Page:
Google CEO Sundar Pichai, in a recent interview to The Wall Street Journal, revealed that he unwinds using non-sleep deep rest, or NSDR.
The term, coined by Stanford University's Professor of Neuroscience, Andrew Huberman, denotes NSDR involves "self-inducing a state of calm and directing our focus to something." According to him, NSDR can help people relax, fall asleep more easily, reduce stress and anxiety, ease pain, and even accelerate learning.
Be it a corporate head-honcho like Pichai or an employee, everyone wants to unwind after a tiring long day at work. But instead of sleeping, do you start scrolling on social media or stay awake binge-watching shows, even when you have an early morning start the next day?
Well, you're not alone.
This phenomenon is called 'Revenge Bedtime Procrastination', says Ruchi Aggarwal, founder of Mentoresult, an online learning and 1:1 mentorship platform for students and professionals.
Increasingly, corporate employees are dealing with their high-stress jobs by sacrificing their sleep for late-night recreation. While those few hours of fun can help them feel in control of our workday, continuous delay in a reasonable bedtime can create health issues.
“Sleep deprivation is the biggest risk. In our high-stress lifestyles, revenge bedtime procrastination can become a vicious cycle. A stressful day can cause more late-night recreation, causing less sleep, causing more stress. This can seriously compromise long-term wellness. It’s crucial to be mindful of how we spend time our time before we go to bed, and focus on managing revenge bedtime procrastination,” says Aggarwal.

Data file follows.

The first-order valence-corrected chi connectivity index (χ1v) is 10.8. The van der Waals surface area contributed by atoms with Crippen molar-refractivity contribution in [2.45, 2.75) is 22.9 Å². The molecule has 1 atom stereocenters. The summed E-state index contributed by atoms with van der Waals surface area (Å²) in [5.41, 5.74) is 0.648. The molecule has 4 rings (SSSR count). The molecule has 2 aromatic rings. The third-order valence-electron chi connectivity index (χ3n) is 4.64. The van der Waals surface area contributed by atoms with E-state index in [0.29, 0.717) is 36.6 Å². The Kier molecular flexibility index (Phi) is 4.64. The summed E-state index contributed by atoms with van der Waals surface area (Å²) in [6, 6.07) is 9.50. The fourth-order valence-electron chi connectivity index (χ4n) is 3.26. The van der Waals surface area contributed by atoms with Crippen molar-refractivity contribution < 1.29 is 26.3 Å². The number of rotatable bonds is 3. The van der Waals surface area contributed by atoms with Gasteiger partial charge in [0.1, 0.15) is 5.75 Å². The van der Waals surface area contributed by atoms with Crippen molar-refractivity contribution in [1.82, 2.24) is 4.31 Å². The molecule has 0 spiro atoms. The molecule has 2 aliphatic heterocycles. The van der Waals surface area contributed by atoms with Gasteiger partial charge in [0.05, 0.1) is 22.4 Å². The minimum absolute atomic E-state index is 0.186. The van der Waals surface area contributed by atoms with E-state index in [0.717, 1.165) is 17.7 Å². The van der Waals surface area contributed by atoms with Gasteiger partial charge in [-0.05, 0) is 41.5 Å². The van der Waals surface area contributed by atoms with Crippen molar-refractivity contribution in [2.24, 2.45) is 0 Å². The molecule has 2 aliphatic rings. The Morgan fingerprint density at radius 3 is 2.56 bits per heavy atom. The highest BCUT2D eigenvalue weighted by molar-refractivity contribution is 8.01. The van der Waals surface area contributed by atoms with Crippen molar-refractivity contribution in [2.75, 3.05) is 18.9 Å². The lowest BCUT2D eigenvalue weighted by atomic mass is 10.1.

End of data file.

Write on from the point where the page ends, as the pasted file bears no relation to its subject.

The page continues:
In her own experience, Aggarwal found that the more stressful her day is, the more she wants to mindlessly scroll on social media at night. “And often, stressful days are when I need my sleep the most!”
Aggarwal shares the following ways to manage this habit.
Identifying our stress trigger: Why are we stressed? Why do we need a distraction? Often, a small incident from the day or a minor meeting from the next day is on our minds. When I actively look for a trigger, I often discover something that’s easy to manage. But letting it simmer in our subconscious can be dangerous.
Unwinding vs doomscrolling: While it's nice to decompress using some version of social media, our pre-sleep activities should help us relax rather than add to our stress. I found that curating my social media with positive content (art, nature, jokes) improved my ability to relax compared to overly negative content.
Taking time off in the day: If we know that we won't get time to ourselves, we will be compelled to delay bedtime. By having some downtime every day, we eliminate the incentive to delay sleep. In my experience, it's not possible to postpone daily fun to the weekends - you need something to motivate you during the workweek too.
“As a night owl myself, I have often found it difficult to go to bed on time, but I strive to minimise bedtime procrastination triggered by negativity rather than a conscious positive choice,” she adds.
These practices can be a game-changer, improving positivity towards the next day while still relieving one’s exhaustion from the past day.
“In the absence of stress, late nights can be a source of enormous productivity. So stay up late, just not as revenge on bedtime !,” says Aggarwal.